Indian Media Leverages Blockchain Tech to Verify General Election News

Shalini Nagarajan
Last updated: | 2 min read
Indian Media Leverages Blockchain to Verify Election News

A Taiwanese blockchain tech firm is teaming up with journalists to fact-check the upcoming election in India in a battle against digital deception.

Numbers Protocol says it employed the same approach during the 2020 US presidential election and the Jan. 2024 Taiwan presidential elections.

In the lead-up to the Indian general election starting April 19, a collaborative effort will see partnered news outlets and photojournalists capture content on location. This content will then be uploaded onto a blockchain platform using Numbers Protocol’s suite of tools, specifically Capture Cam and Capture Dashboard.

These tools aim to enhance the credibility of captured digital media by detecting potential manipulation attempts through artificial intelligence.

Beyond professional journalists, Numbers Protocol has invited civil society organizations to contribute by using the Capture application.

The platform automatically associates all user-generated content with provenance data. This embedded data empowers media organizations to verify the authenticity of such content efficiently.

Fact-Checking Gets a Tech Upgrade as AI Detects Election Shenanigans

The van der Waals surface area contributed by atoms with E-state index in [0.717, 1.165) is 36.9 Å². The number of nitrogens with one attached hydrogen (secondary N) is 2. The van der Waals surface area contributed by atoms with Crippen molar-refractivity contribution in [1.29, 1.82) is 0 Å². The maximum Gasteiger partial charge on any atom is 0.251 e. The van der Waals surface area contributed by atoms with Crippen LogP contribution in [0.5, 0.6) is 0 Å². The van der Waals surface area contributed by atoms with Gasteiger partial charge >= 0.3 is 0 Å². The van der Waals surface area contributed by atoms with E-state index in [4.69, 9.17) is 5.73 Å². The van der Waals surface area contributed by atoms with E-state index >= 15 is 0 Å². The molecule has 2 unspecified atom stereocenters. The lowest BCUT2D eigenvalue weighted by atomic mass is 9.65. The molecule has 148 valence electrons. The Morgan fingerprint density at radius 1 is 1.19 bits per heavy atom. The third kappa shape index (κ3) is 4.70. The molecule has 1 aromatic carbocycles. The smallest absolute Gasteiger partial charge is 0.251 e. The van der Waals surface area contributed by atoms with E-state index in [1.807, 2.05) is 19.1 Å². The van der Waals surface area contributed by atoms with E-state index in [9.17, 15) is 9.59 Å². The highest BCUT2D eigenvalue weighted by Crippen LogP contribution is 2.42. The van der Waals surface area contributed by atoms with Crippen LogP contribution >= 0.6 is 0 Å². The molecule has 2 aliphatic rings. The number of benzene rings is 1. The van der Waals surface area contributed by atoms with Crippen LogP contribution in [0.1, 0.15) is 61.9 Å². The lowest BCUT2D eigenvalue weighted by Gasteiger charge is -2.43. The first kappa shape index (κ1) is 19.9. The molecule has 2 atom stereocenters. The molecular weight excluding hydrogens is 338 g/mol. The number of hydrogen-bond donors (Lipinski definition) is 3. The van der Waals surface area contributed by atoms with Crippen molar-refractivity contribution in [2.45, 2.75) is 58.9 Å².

Numbers Protocol co-founder Tammy Yang shed light on the company’s approach to detecting deepfakes and manipulated media. She told Cryptonews that all content submitted by news outlets and photojournalists undergo a blockchain registration process.

This allows users to upload the content to a verification engine powered by an AI model. The model then compares the uploaded content to a database of similar content. If the content originates from a trusted source, the engine will display an exact match.

Conversely, content from unverified sources will be compared against similar content from established sources. This will highlight potential discrepancies and provide users with a means to discern authentic information.

Upon registration, each piece of content receives a unique identifier, or Nid, generated using the ERC-7053 standard. This Nid directly corresponds to the content’s hash. Consequently, any alteration to the original content will result in a different hash and, therefore, a different Nid. Additionally, the verification engine’s AI model can independently verify if uploaded content matches the registered version.

She further said the verification engine will also be available for public use.

“We are actively working with civil society groups and our own community in India on this project,” she said. “We believe that citizen reporters are just as important as the established press and equally need to have their content protected and archived.”

Unbiased Selection for Election Media Verification


To ensure impartiality, Yang emphasized that the selection process for partnering journalists and media organizations is conducted in a strictly unbiased manner.

“Numbers Protocol is a decentralized network and the collaboration opportunity is open to all journalists and media outlets,” she said. “The value of Numbers Protocol is to present the full picture, showing the provenance (i.e. where the content was coming from, how it was generated) to everyone who wants to know the story behind the content.”

The provenance records created verify the integrity of digital content and can also be used by photojournalists as a mechanism to monetize and license their work.